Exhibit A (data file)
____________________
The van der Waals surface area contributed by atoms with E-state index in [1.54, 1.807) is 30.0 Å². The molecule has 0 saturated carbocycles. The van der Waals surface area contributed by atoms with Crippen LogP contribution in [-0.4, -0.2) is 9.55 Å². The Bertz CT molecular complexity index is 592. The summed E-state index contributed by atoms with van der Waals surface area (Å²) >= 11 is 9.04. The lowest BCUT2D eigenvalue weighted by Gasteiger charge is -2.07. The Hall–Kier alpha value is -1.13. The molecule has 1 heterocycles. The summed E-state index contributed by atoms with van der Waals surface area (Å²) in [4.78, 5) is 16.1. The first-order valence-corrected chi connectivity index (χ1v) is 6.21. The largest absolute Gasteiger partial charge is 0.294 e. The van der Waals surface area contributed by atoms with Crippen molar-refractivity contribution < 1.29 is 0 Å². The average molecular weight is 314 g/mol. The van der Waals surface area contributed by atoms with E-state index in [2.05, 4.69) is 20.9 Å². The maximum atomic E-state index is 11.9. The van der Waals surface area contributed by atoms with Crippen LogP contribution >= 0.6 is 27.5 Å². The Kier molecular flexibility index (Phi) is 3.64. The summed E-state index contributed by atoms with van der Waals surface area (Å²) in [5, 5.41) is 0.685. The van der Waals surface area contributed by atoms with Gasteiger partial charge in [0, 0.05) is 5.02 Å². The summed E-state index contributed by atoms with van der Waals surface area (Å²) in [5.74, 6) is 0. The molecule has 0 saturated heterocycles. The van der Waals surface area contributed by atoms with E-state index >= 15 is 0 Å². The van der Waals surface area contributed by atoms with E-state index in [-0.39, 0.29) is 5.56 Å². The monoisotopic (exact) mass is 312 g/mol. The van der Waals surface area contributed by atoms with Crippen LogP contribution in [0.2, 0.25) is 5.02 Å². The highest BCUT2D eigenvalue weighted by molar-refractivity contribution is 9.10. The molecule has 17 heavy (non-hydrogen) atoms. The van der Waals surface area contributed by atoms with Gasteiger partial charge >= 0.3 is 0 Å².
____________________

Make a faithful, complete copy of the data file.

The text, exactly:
The van der Waals surface area contributed by atoms with E-state index in [1.54, 1.807) is 30.0 Å². The molecule has 0 saturated carbocycles. The van der Waals surface area contributed by atoms with Crippen LogP contribution in [-0.4, -0.2) is 9.55 Å². The Bertz CT molecular complexity index is 592. The summed E-state index contributed by atoms with van der Waals surface area (Å²) >= 11 is 9.04. The lowest BCUT2D eigenvalue weighted by Gasteiger charge is -2.07. The Hall–Kier alpha value is -1.13. The molecule has 1 heterocycles. The summed E-state index contributed by atoms with van der Waals surface area (Å²) in [4.78, 5) is 16.1. The first-order valence-corrected chi connectivity index (χ1v) is 6.21. The largest absolute Gasteiger partial charge is 0.294 e. The van der Waals surface area contributed by atoms with Crippen molar-refractivity contribution < 1.29 is 0 Å². The average molecular weight is 314 g/mol. The van der Waals surface area contributed by atoms with E-state index in [2.05, 4.69) is 20.9 Å². The maximum atomic E-state index is 11.9. The van der Waals surface area contributed by atoms with Crippen LogP contribution >= 0.6 is 27.5 Å². The Kier molecular flexibility index (Phi) is 3.64. The summed E-state index contributed by atoms with van der Waals surface area (Å²) in [5, 5.41) is 0.685. The van der Waals surface area contributed by atoms with Gasteiger partial charge in [0, 0.05) is 5.02 Å². The summed E-state index contributed by atoms with van der Waals surface area (Å²) in [5.74, 6) is 0. The molecule has 0 saturated heterocycles. The van der Waals surface area contributed by atoms with E-state index >= 15 is 0 Å². The van der Waals surface area contributed by atoms with E-state index in [-0.39, 0.29) is 5.56 Å². The monoisotopic (exact) mass is 312 g/mol. The van der Waals surface area contributed by atoms with Crippen LogP contribution in [0.2, 0.25) is 5.02 Å². The highest BCUT2D eigenvalue weighted by molar-refractivity contribution is 9.10. The molecule has 17 heavy (non-hydrogen) atoms. The van der Waals surface area contributed by atoms with Gasteiger partial charge >= 0.3 is 0 Å².